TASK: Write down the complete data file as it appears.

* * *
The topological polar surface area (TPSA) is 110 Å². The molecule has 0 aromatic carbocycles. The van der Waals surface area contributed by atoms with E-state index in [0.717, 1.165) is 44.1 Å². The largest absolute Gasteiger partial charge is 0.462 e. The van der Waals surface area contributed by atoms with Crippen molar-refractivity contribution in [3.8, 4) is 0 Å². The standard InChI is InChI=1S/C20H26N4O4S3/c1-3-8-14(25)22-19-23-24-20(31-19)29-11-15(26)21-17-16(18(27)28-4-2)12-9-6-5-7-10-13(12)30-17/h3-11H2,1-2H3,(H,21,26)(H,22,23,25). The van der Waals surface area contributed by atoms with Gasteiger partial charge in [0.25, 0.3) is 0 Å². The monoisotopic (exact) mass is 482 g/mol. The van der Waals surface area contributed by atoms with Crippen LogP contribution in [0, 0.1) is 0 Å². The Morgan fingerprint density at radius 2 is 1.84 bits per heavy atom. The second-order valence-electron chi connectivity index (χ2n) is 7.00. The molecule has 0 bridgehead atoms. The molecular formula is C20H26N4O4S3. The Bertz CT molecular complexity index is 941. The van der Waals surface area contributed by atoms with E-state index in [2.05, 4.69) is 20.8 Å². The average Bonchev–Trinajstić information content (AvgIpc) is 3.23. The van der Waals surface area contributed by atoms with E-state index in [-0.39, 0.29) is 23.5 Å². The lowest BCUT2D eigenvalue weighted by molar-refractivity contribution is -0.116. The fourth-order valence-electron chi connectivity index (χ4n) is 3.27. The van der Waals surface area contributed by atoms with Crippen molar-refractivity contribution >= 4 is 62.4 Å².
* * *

The topological polar surface area (TPSA) is 110 Å². The molecule has 0 aromatic carbocycles. The van der Waals surface area contributed by atoms with E-state index in [0.717, 1.165) is 44.1 Å². The largest absolute Gasteiger partial charge is 0.462 e. The van der Waals surface area contributed by atoms with Crippen molar-refractivity contribution in [3.8, 4) is 0 Å². The standard InChI is InChI=1S/C20H26N4O4S3/c1-3-8-14(25)22-19-23-24-20(31-19)29-11-15(26)21-17-16(18(27)28-4-2)12-9-6-5-7-10-13(12)30-17/h3-11H2,1-2H3,(H,21,26)(H,22,23,25). The van der Waals surface area contributed by atoms with Gasteiger partial charge in [0.25, 0.3) is 0 Å². The monoisotopic (exact) mass is 482 g/mol. The van der Waals surface area contributed by atoms with Crippen LogP contribution in [0, 0.1) is 0 Å². The Morgan fingerprint density at radius 2 is 1.84 bits per heavy atom. The second-order valence-electron chi connectivity index (χ2n) is 7.00. The molecule has 0 bridgehead atoms. The molecular formula is C20H26N4O4S3. The Bertz CT molecular complexity index is 941. The van der Waals surface area contributed by atoms with E-state index in [2.05, 4.69) is 20.8 Å². The average Bonchev–Trinajstić information content (AvgIpc) is 3.23. The van der Waals surface area contributed by atoms with E-state index in [-0.39, 0.29) is 23.5 Å². The lowest BCUT2D eigenvalue weighted by molar-refractivity contribution is -0.116. The fourth-order valence-electron chi connectivity index (χ4n) is 3.27. The van der Waals surface area contributed by atoms with Crippen molar-refractivity contribution >= 4 is 62.4 Å².